She drew strength and fulfilment from teaching her students at Daystar, and had resigned herself to her life as a happy single woman. Until that fateful bus ride with Chris.


Wandia called Chris one day, weeks after the fateful bus ride, to ask him for a copy of his book for their book club as they wanted to read an autobiography.

Chris had his book sent to her, and waited with bated breath for her reaction, as he did not know how she would handle the knowledge about his past since his book was a tell-it-all.

“It even had details about the first time I had sex,” he recalls, laughing at the memory.

But Wandia was not at all put off by his past.

“I was keen on how she would react to my past, as I had faced judgment and rejection before, but she simply said that she found some things I had revealed in the book disturbing and that she was going to do a book review. In her book review, she took the angle of exploring the subtle things that people often take for granted in alcoholism, depression and masculinity, something I had never considered before. She was curious as well and once we were dating, she even asked me to help her understand what depression is, and who she should call in the event that I relapse” he says.

Chris was both stunned and touched by her reaction.

“Education had equipped me with the tools to deal with what Chris was going through and had been through,” she explains.

A friendship was formed after this, followed by the exchange of numerous WhatsApp messages and by going on a few plays and coffee dates. Neither of them, however, officially declared interest in each other. Not until Chris attended a workshop (on Wandia’s invitation) entitled “The Soul of Sex,” where the speaker explained that the original meaning of “erotic” and “intimacy” was more than just sex but wasabout passion and zest for life.

“On my way home after that workshop, I realised that the wonderful time I was having with Wandia could be called erotic, even though there was no sex or hint of it. I was weary of letting her know because I didn’t want to jinx it. After the next “Soul of Sex” workshop, I called her and asked: ‘Would you be my girlfriend in a dating relationship with the possibility of courtship leading to marriage?’ She said yes. Three times,” he explains, smiling.


One month into the official courtship, Wandia asked Chris to meet her father.

“Because of his troubled past, I wanted my father to meet and get to know Chris before he heard about Chris from anyone else. I thought it would only take a couple of hours but they ended up spending over seven hours together,” she says.

“As we parted, Wandia’s fathertold me that he saw that I was mature. Later, when Wandia’s family came to see mine, he told the gathered guests that he had been interviewing me all along, because an interview is to discover what value add the interviewee is bringing. And that I had passed the interview,” adds Chris.

The recurring question Chris’s family had for Wandia was whether she knew about his troubled past, to which she answered in the affirmative.

“I suppose they were just surprised that she would love someone with a past like mine. But they were not alone…I couldn’t believe it myself. Perhaps that is why I broke down in tears minutes before my wedding officially started. I could not believe how blessed I was to experience forgiveness, freedom and new beginnings of recovery in this one event and the love of such an incredible woman.”

“I always wanted a man that would also see that side of me besides my title and job. And he did. He saw me as a woman,” says Wandia.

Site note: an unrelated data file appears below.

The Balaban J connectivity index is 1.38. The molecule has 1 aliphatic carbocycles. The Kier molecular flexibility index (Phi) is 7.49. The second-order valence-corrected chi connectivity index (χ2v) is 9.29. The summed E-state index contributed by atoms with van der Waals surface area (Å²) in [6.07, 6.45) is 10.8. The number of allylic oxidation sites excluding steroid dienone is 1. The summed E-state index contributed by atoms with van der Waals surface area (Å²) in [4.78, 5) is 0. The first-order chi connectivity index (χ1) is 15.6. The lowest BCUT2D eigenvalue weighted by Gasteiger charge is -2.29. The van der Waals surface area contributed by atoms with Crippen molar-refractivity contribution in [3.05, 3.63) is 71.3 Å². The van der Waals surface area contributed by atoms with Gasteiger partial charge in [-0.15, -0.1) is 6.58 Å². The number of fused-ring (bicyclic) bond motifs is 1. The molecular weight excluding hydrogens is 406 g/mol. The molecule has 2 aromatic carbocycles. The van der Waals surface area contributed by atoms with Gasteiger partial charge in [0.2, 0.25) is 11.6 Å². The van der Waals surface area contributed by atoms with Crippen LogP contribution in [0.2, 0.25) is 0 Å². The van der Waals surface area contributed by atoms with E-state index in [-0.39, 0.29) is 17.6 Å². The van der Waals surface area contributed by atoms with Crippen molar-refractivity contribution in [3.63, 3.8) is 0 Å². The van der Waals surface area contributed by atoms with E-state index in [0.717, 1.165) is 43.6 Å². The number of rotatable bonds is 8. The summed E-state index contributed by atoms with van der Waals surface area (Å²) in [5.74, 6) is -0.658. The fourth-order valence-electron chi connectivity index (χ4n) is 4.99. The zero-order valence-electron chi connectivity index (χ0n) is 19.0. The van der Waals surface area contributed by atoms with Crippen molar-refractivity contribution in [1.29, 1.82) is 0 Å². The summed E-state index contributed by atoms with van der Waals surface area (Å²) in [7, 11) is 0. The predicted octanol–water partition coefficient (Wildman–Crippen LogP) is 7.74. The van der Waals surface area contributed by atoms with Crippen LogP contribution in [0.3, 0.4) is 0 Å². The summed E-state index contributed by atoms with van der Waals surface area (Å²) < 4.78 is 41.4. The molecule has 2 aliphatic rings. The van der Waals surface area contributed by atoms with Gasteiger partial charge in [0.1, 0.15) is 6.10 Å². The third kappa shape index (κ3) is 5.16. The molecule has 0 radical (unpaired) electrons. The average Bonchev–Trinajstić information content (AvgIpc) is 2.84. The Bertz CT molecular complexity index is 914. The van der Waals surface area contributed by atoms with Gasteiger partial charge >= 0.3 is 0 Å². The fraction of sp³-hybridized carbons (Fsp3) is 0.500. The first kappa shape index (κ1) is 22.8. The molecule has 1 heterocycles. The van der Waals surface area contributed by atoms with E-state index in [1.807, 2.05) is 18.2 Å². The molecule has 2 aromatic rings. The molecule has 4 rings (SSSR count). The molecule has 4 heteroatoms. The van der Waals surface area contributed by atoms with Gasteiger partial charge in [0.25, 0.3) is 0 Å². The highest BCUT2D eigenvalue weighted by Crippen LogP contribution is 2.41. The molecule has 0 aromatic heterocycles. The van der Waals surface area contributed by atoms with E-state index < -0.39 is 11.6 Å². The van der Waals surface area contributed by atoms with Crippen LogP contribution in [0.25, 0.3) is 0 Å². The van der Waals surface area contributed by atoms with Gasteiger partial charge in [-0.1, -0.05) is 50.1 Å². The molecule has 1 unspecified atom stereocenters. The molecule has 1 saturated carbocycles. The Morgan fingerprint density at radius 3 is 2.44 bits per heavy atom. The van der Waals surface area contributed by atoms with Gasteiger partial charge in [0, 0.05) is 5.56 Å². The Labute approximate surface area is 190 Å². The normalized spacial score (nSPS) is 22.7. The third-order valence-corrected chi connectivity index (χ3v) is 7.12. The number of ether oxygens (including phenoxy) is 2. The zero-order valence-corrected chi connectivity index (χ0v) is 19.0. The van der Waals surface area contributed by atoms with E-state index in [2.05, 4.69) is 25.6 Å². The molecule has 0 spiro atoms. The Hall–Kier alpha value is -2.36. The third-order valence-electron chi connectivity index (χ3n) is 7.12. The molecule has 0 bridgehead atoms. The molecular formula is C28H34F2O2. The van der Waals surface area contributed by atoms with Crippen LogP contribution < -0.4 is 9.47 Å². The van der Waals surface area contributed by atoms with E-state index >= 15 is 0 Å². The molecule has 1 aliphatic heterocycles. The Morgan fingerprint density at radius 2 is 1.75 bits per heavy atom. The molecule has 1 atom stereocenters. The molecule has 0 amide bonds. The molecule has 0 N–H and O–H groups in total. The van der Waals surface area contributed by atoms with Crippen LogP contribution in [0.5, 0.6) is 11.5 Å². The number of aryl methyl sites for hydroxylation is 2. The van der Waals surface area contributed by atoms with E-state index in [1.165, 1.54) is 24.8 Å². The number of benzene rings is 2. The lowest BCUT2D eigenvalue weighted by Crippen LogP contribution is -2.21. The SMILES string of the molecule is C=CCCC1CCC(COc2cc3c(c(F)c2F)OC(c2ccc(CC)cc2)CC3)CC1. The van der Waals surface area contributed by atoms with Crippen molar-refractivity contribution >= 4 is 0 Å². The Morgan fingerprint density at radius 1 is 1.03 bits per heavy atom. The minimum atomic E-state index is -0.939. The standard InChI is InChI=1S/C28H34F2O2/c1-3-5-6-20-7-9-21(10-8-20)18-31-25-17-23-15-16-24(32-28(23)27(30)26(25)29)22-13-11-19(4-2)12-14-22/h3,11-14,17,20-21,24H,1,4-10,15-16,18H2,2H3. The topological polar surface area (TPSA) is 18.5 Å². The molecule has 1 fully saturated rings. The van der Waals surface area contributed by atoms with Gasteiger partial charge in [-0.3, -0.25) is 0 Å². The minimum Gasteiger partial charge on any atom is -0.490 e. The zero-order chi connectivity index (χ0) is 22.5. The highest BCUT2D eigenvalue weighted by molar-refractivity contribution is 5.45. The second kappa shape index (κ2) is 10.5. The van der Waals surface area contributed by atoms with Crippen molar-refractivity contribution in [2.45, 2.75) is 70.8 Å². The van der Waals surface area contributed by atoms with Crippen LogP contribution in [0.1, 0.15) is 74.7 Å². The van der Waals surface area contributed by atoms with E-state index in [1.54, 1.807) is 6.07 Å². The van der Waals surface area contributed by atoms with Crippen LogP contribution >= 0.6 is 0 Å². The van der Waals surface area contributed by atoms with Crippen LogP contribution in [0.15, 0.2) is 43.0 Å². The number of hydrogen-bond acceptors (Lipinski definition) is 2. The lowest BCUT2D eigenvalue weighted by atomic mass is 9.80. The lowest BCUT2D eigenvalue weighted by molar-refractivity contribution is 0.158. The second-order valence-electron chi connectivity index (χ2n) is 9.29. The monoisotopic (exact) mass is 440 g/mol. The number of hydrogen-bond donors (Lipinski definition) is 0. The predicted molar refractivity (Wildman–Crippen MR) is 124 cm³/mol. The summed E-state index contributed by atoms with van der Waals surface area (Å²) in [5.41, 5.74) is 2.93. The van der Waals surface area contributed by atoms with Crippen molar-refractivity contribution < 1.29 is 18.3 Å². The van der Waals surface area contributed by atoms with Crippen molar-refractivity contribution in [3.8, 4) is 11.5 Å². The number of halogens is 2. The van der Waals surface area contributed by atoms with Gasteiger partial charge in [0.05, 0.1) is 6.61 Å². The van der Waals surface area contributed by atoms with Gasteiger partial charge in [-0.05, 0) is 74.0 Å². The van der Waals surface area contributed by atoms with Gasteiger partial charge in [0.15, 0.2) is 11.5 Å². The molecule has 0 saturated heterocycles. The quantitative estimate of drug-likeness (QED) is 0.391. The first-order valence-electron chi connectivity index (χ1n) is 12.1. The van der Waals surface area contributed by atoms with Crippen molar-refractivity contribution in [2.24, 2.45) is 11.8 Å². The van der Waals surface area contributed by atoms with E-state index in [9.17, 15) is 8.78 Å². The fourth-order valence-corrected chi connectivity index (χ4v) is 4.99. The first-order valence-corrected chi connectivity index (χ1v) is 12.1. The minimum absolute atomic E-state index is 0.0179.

What Wandia loves most about Chris is his self-awareness and continued self-improvement.

“Chris is unlike most men who, after they get a great job, great car, great family, they stop working on building their character. Chris just never stops. He is constantly working to be a better man. He is also one of the most resourceful people I have ever met. Even though people may see his past, I only see a journey with him, a journey of constant renewal.”

Chris finds Wandia’s most endearing quality to be her unawareness about the power and influence that she wields, her generosity, her dedication to her students, and he loves her more for it.


Wandia and Chrisdeliberately havediscussions about their different academic backgrounds and income as they do not want it to be a barrier in their lives.

“The nature of Wandia’s employment is that she currently brings in more money, and more regularly. During the Mavuno pre-marital counselling classes, we were encouraged to save, so we decided that my income would be our savings and Wandia’s income would be for the day-to-day expenses,” adds Chris.

“We also know that the world narrowly defines manhood by property, schooling and financial status.But provision is not always financial, and schooling doesn’t necessarily mean education. We talk through these thingsover and over again because we know people willkeep throwing them back at us, and we need to make a concerted effort in facing such scenarios,” Wandia adds.

And the challenge has already started in just three weeks of marriage.

“I have been in situations where I’ve been introduced simply as Dr Wandia’s husband. And I am okay with that,” says Chris.

“Although Wandia sometimes shies away from her title, I’ve told her I’m proud of her and proud to be her husband. Her intellect was one of the things that attracted me. Besides, she was already Dr Wandia when I met her.  And when we started dating, I found how refreshing her education was for our relationship,” he adds.

The couple opened joint accounts before they got married to manage the wedding contributions, and to keep their savings.

“Opening a joint account for the wedding was good because it made us have to talk about money,” she says.

The happy couple is looking forward to creating a revolution in championing for people to get second chances, and not let their pasts define them. As for starting a family, they are looking forward to following God’s intention for them and letting his will prevail.

Their union, they say, is testament to having second chances and new beginnings.

This article was first published in the Daily Nation.